The following is an excerpt from Daren Jonescu’s article Infantilizing Leftist Morality, published at Americanthinker.com 7/19/12:
Progressivism, in the Marxist and post-Marxist forms that have been swallowing the world for a century, is, in its methodology, nothing but the moral infantilization of mankind. It seeks the establishment of a population dominated by the childish fear of facing the world alone. Its pretty slogans are all variations on this theme. From ‘Workers of the world unite’ to ‘It takes a village,’ the message is always the same: you can’t face this ‘dog-eat-dog’ world without the safety of the herd, which means without material security provided by political force. An all-powerful mother government must always be there to protect you from the ever-present monster, which is just life itself. And such security is not ‘charity’; it is your right. You are entitled to it, as any child is entitled to his parents’ protection.
This is a magnificently true statement.
In a nutshell, the reason the entitlement state expands—even in the originally individualist America— is fear.
Many people are afraid. On the surface, it’s fear of not having health insurance, or of not having the ability to pay their rent or mortgage. In the deeper sense, it’s fear of having to face life alone.
The hard truth is that we do face life alone. We are born alone, and we die alone. Metaphysically, we are individuals. None of this means we don’t form relationships—even highly successful and satisfying relationships. But this only intensifies the reality that eventually and ultimately, we are alone. There are no guarantees; only the illusion of them.
This is simply too much for some to face, which is why the mythology of collectivist socialism continues in our otherwise sophisticated and scientific age.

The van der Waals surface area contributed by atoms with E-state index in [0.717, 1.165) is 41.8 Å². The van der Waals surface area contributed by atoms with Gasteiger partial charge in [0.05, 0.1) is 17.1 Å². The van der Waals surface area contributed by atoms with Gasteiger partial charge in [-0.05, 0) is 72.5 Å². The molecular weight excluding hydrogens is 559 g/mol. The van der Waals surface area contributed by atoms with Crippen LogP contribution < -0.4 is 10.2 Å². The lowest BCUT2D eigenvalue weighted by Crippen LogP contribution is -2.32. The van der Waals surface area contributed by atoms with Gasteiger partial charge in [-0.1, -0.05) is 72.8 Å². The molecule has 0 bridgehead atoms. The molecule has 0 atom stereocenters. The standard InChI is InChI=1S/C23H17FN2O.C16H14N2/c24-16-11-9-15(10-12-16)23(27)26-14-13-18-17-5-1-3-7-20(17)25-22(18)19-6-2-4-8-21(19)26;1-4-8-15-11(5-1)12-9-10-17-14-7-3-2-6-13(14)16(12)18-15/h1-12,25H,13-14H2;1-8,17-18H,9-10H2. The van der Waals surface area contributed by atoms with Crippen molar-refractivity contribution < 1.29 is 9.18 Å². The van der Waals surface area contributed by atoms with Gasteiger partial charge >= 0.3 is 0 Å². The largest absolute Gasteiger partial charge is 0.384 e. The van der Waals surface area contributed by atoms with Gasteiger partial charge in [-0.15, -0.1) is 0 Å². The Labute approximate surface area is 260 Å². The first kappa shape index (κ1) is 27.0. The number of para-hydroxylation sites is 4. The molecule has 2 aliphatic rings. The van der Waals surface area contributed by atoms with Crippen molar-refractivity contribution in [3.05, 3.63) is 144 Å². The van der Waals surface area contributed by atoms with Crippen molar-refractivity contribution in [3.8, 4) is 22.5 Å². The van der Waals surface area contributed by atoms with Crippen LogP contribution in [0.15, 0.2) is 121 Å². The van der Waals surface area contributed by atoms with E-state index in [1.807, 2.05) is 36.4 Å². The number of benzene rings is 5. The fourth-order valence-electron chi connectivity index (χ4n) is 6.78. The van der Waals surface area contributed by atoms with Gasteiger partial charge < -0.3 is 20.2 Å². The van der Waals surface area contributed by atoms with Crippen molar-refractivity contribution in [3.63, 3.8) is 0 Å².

Government authorities in our nanny state speak directly to this fear. This message works nearly all of the time with about fifty percent of the population, based on the outcome of elections. During especially frightening times, it works with closer to 55 or 60 percent.
The way these authorities speak to the fear is to say, ‘Don’t worry. You’ll be taken care of. You’ll never have to face the world alone.’ Or, another popular slogan: ‘Help (or perhaps ‘change’) is on the way.’
What they don’t tell you is that this government guarantee of protection will only happen—assuming it does—through the efforts of others who also might be afraid as well. Others who—even if they’re not afraid—are in the same position of having to face life that you are.
There are those who work, even if they’re afraid. They work because they (rationally) fear having nothing. However, because they work, they also pay taxes. The harder and more effectively they work, the higher rate of taxation they pay. For this reason, they will have substantial amounts—20 percent, 30 percent, or (the way things are going) even 50 percent—of what they earn taken from them. They might still be afraid, which is why they continue working. And they must continue working, so that those who are also afraid— and who don’t produce as much, or possibly don’t work at all—can be reassured.
They call this “morality” and “social justice.”
This is the great lie of socialism, including the disguised socialism of America’s entitlement/transfer-of-wealth society. Those who work are told, ‘You must put money into retirement and insurance programs. It’s for your own good.’
Yet if they already have the money to provide for these benefits, purchased in a marketplace, then why must government force them to pay? What the government does not tell them is they want their money to form a big ‘pot.’ The pot will be drawn from by everybody—not just those who paid into it, but also those who do not pay into it. Medicare and Social Security were created as ‘investment programs,’ paid for by those who work and who will eventually benefit from it. But people will obtain those benefits whether they work or not.
And this is even more true when it comes to unemployment benefits, food stamps, and the like. And then there’s corporate welfare. Corporations that politicians deem ‘too big to fail’ get the benefits, while other corporations do not. And those who work pay for it all. A successful corporation, making billions a year, will pay for the failures of a less successful corporation (perhaps its own competitor) out of its taxes. They call this good economics, and ‘justice.’
Concluded in tomorrow’s column.
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